duality between algebra and geometry in physics:

## References

### General

Original references include

• Jean-Marie Souriau, Structure des systemes dynamiques Dunod, Paris (1970)

Translated and reprinted as (see section V.18 for geometric quantization):

Jean-Marie Souriau, Structure of dynamical systems - A symplectic view of physics, Brikhäuser (1997)

• Bertram Kostant, Quantization and unitary representations, in Lectures in modern analysis and applications III, Lecture Notes in Math. 170 (1970), Springer Verlag, 87—208

• Bertram Kostant, On the definition of quantization, in Géométrie Symplectique et Physique Mathématique, Colloques Intern. CNRS, vol. 237, Paris (1975) 187—210

• Victor Guillemin, Shlomo Sternberg, Geometric Asymptotics, Math. Surveys no. 14, Amer. Math. Soc. (1977) (web)

• Alexandre Kirillov, Geometric quantization Dynamical systems – 4, Itogi Nauki i Tekhniki. Ser. Sovrem. Probl. Mat. Fund. Napr., 4, VINITI, Moscow, 1985, 141–176 (web)

A fairly comprehensive textbook with modern developments is

Introductions and lecture notes include

Lecture notes with an emphasis on semiclassical states are in

A careful discussion of the polarization-step from prequantization to quantization is in

• J. Śniatycki, Wave functions relative to a real polarization, Internat. J. Theoret. Phys., 14(4):277–288 (1975)

• J. Śniatycki, Geometric Quantization and Quantum Mechanics, volume 30 of Applied Mathematical Sciences. Springer-Verlag, New York (1980)

The special case of Kähler quantization is discussed for instance in

• Nigel Hitchin, Flat connections and geometric quantization, Comm. Math. Phys. 131 (1990), no. 2, 347–380.

Discussion with an emphasis of quantizing classical field theory on curved spacetime is in

• Nicholas Woodhouse, Geometric quantization and quantum field theory in curved space-times, Reports on Mathematical Physics, Volume 12, Issue 1, (1977), Pages 45–56

(For more on geometric quantization of quantum field theories see also at Quantization of multisymplectic geometry.)

Aspects at least of geometric prequantization are usefully discussed also in section II of

• Jean-Luc Brylinski, Loop spaces, characteristic classes and geometric quantization, Birkhäuser (1993)

Further reviews include

• A. Echeverria-Enriquez, M.C. Munoz-Lecanda, N. Roman-Roy, C. Victoria-Monge, Mathematical Foundations of Geometric Quantization Extracta Math. 13 (1998) 135-238 (arXiv:math-ph/9904008)

The above “Overview” and “Basic Jargon” sections are taken from

Some useful talk notes include

• Eva Miranda, From action-angle coordinates to geometric quantization and back (2011) (pdf)

### ${\mathrm{Spin}}^{ℂ}$-Quantization

See the references at geometric quantization by push-forward.

### Examples

The basic example of geometric quantization of a symplectic vector space is discussed in pretty much every text on the matter for instance Nohara, starting with example 2.6.

Discussion of geometric quantization of Chern-Simons theory is for instance in

• Edward Witten (lecture notes by Lisa Jeffrey), New results in Chern-Simons theory, pages 81 onwards in: S. Donaldson, C. Thomas (eds.) Geometry of low dimensional manifolds 2: Symplectic manifolds and Jones-Witten theory (1989) (pdf)
• Scott Axelrod, Steve Della Pietra, and Edward Witten, Geometric quantization of Chern-Simons gauge theory, J. Differential Geom. Volume 33, Number 3 (1991), 787-902. (EUCLID)

Discussion of geometric quantization of abelian varieties, toric varieties, flag varieties and its relation to theta functions is in

• Yuichi Nohara, Independence of polarization in geometric quantization (pdf)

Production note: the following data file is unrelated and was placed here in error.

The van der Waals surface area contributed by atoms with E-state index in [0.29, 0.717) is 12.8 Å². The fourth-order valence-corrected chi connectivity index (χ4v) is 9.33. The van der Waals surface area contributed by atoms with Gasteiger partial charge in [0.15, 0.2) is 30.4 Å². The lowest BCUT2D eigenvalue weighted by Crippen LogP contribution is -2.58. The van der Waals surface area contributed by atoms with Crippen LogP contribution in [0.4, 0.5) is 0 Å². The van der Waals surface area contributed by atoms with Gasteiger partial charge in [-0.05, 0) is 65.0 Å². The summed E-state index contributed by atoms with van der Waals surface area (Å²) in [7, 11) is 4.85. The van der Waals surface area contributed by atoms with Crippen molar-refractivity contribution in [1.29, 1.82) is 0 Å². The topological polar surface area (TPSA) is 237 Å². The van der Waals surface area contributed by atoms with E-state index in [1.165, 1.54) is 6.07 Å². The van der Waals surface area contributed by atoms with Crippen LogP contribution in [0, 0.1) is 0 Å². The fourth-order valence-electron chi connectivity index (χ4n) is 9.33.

• N.J. Hitchin, Flat connections and geometric quantization, Comm. Math. Phys. 131, n 2 (1990), 347-380, euclid

An appearance of geometric quantization in mirror symmetry is pointed out in

• Andrei Tyurin, Geometric quantization and mirror symmetry, (math.AG/9902027)

For discussion of the geometric quantization of the bosonic string 2d sigma-model see at string – Symplectic geometry and geometric quantization.

Discussion of geometric quantization of self-dual higher gauge theory is in

• Samuel Monnier, Geometric quantization and the metric dependence of the self-dual field theory (arXiv:1011.5890)

### Relation to other formalisms

Discussion of the relation of geometric quantization to deformation quantization is in

• Eli Hawkins, The Correspondence between Geometric Quantization and Formal Deformation Quantization (arXiv:math/9811049)

• Eli Hawkins, Geometric Quantization of Vector Bundles (arXiv:math/9808116)

• Christoph Nölle, Geometric and deformation quantization (arXiv:0903.5336)

### Geometric BRST quantization

The Lie algebroid version of an action groupoid is given (dually) by a BRST complex. Quantization over a BRST complex is hence quantization over an infinitesimal action groupoid. (See at higher geometric quantization).

Geometric quantization over BRST complexes is discussed in the following articles.

### Supergeometric version

One can consider geometric quantization in supergeometry.

• S.-M. Fei, H. -Y. Guo und Y. Yu, Symplectic geometry and geometric quantization on supermanifold with $U$ numbers, Z. Phys, C - Particles and Fields 45, 339-344 (1989)

• Gijs M. Tuynman, Super Symplectic Geometry and Prequantization (2003) (arXiv:math-ph/0306049)

### Of presymplectic manifolds

Discussion of quantization of presymplectic manifolds is in

• C. Günther, Presymplectic manifolds and the quantization of relativistic particles, Salamanca 1979, Proceedings, Differential Geometrical Methods In Mathematical Physics, 383-400 (1979)

• Izu Vaisman, Geometric quantization on presymplectic manifolds, Monatshefte für Mathematik, vol. 96, no. 4, pp. 293-310, 1983

• Ana Canas da Silva, Yael Karshon, Susan Tolman, Quantization of Presymplectic Manifolds and Circle Actions (arXiv:dg-ga/9705008)

### In higher differential geometry

Geometric quantization in or with tools of higher differential geometry, notably with/over Lie groupoids is discussed in the following references.

• Rogier Bos, Groupoids in geometric quantization PhD Thesis (2007) pdf

The geometric quantization of symplectic groupoids is accomplished in

Discussion of geometric prequantization in fully fledged higher geometry is in

Revised on April 14, 2013 17:11:26 by Urs Schreiber (82.113.121.67)